HIT THE BOOKS: When Sahana Santhanam shared her book recommendations with friend Harshitha Vijayakumar, she pitched the club concept, which was met with approval.

When sophomore Sahana Santhanam heard from her friend about their school’s literary club, she saw the absence of such a space at HHS. After sharing her discoveries with fellow sophomore and book-lover Harshitha Vijayakumar, Lattes and Literature was born.

Since kindergarten, Santhanam has been an avid reader, and eventually this interest translated to writing.

“I learned a lot about different cultures and just different places or periods in time,” Santhanam said in a Zoom interview. “Being able to be the reader is like being behind the wheel and watching the world through the story, so I think I've learned a lot about different cultures and different places that I wouldn't have really gotten to get to know about or experience otherwise.”

Similar to Santhanam, Vijayakumar’s own interest in reading influenced her to embrace the idea and see the impact this club could have. Through the characters she reads about in books, the sophomore was able to gain valuable insights she would not have found through other activities.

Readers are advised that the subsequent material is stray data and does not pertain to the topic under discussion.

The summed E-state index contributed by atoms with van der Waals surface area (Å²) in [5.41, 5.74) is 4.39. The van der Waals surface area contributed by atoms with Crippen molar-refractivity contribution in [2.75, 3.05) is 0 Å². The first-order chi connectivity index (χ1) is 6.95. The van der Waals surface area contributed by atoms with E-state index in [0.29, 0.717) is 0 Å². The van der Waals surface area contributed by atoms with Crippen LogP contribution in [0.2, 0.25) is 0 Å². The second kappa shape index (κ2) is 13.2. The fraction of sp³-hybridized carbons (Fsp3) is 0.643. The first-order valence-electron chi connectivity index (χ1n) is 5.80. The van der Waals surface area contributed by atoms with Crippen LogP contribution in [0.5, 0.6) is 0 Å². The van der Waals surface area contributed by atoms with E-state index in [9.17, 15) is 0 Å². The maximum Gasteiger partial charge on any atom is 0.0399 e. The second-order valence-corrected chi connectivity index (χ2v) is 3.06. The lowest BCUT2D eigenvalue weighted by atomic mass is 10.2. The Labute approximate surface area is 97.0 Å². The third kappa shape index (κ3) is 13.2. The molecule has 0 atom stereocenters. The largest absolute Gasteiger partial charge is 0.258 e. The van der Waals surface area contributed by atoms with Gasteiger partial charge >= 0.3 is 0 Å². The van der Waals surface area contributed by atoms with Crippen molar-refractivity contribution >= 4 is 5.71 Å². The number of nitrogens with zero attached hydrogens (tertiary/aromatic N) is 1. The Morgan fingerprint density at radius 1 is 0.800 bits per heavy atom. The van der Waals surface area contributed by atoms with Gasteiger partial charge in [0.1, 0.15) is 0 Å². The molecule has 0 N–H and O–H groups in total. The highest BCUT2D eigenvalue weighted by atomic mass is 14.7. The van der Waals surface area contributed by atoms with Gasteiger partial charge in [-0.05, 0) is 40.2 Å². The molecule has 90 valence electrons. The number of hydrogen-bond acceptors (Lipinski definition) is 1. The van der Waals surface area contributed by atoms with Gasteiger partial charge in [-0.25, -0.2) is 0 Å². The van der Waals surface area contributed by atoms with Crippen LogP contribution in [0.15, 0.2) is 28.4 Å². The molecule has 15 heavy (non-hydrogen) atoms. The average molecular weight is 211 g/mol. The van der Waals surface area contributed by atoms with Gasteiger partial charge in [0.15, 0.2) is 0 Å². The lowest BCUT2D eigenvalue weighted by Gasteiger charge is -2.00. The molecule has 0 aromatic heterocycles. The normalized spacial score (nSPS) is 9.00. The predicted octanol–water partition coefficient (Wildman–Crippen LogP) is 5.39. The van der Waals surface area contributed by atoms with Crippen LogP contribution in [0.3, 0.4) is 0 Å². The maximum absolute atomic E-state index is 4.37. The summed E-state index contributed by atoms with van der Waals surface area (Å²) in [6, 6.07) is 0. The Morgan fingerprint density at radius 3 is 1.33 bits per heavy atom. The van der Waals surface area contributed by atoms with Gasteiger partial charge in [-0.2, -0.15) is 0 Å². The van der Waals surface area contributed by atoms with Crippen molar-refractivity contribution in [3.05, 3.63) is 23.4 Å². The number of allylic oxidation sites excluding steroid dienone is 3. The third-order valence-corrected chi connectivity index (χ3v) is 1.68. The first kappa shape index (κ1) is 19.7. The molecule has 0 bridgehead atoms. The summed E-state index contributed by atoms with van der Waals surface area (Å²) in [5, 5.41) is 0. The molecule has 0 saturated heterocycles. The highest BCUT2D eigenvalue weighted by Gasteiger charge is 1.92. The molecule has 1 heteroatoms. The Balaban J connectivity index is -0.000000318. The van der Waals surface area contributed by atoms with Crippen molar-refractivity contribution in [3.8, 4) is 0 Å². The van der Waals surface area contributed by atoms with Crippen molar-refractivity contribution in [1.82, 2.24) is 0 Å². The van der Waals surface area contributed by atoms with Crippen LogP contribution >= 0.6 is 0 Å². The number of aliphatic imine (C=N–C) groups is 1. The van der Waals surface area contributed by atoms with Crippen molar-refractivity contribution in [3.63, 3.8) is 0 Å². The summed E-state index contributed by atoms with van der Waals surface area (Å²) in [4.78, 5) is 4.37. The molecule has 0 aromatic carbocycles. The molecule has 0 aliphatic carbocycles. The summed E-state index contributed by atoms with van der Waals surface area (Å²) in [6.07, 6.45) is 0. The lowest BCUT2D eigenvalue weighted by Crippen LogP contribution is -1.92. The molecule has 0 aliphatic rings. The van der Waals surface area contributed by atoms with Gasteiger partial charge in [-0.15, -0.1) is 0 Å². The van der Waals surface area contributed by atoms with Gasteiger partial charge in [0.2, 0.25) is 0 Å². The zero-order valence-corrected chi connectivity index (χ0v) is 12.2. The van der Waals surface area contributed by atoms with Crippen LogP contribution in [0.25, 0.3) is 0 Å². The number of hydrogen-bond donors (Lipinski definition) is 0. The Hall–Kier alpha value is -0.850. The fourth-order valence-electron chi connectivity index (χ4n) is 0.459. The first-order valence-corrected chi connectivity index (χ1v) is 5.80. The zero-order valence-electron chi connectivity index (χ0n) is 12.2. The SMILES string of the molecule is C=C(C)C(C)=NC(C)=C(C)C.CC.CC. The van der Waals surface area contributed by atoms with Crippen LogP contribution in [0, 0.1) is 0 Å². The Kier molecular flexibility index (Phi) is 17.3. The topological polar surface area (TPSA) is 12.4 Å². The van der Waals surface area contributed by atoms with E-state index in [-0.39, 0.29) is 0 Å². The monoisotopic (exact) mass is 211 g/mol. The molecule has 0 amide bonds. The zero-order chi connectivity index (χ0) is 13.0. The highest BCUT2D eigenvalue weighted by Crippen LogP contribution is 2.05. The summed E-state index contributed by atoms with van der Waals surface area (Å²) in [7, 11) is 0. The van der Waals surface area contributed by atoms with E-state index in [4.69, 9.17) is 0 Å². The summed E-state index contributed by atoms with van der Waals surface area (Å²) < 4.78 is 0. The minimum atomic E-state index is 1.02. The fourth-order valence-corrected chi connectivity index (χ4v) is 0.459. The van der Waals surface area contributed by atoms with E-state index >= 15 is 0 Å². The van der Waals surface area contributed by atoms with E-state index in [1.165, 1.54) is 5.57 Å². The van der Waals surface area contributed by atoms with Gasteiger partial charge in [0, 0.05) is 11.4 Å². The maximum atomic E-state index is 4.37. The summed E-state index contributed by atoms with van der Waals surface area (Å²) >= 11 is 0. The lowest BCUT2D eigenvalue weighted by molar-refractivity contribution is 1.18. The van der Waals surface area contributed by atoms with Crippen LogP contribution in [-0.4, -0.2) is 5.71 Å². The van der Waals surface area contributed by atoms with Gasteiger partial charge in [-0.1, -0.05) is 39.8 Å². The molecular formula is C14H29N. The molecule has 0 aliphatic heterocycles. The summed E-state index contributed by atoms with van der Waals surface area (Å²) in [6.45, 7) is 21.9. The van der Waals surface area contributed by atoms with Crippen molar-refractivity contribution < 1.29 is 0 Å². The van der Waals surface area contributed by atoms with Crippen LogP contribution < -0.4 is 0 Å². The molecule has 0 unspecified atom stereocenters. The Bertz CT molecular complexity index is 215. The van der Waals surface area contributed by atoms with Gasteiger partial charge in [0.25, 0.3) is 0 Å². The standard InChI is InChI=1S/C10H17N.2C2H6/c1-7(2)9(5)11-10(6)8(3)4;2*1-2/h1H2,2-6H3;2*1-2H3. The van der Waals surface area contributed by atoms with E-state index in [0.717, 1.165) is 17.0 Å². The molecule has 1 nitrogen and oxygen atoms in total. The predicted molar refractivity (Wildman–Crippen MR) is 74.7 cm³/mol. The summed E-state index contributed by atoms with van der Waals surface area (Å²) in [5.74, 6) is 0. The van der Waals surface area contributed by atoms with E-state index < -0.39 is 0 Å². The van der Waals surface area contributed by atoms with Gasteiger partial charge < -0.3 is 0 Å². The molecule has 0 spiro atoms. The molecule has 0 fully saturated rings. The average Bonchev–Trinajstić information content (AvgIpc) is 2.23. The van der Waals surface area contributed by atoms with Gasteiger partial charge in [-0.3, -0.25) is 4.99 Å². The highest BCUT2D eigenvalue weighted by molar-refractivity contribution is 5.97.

“I've learned a lot about how other people might perceive you,” Vijayakumar said in a Zoom interview. “Stepping into a character is out of the ordinary [and I realized] I would react differently to the person in the book. If it was me reacting to [a character making a bad decision], I would have slapped the character in the face.”

While they hope to do live readings at some point, present poetry and drink coffee as per their name, Santhanam said she hopes to steer the club away from being strictly a traditional book club.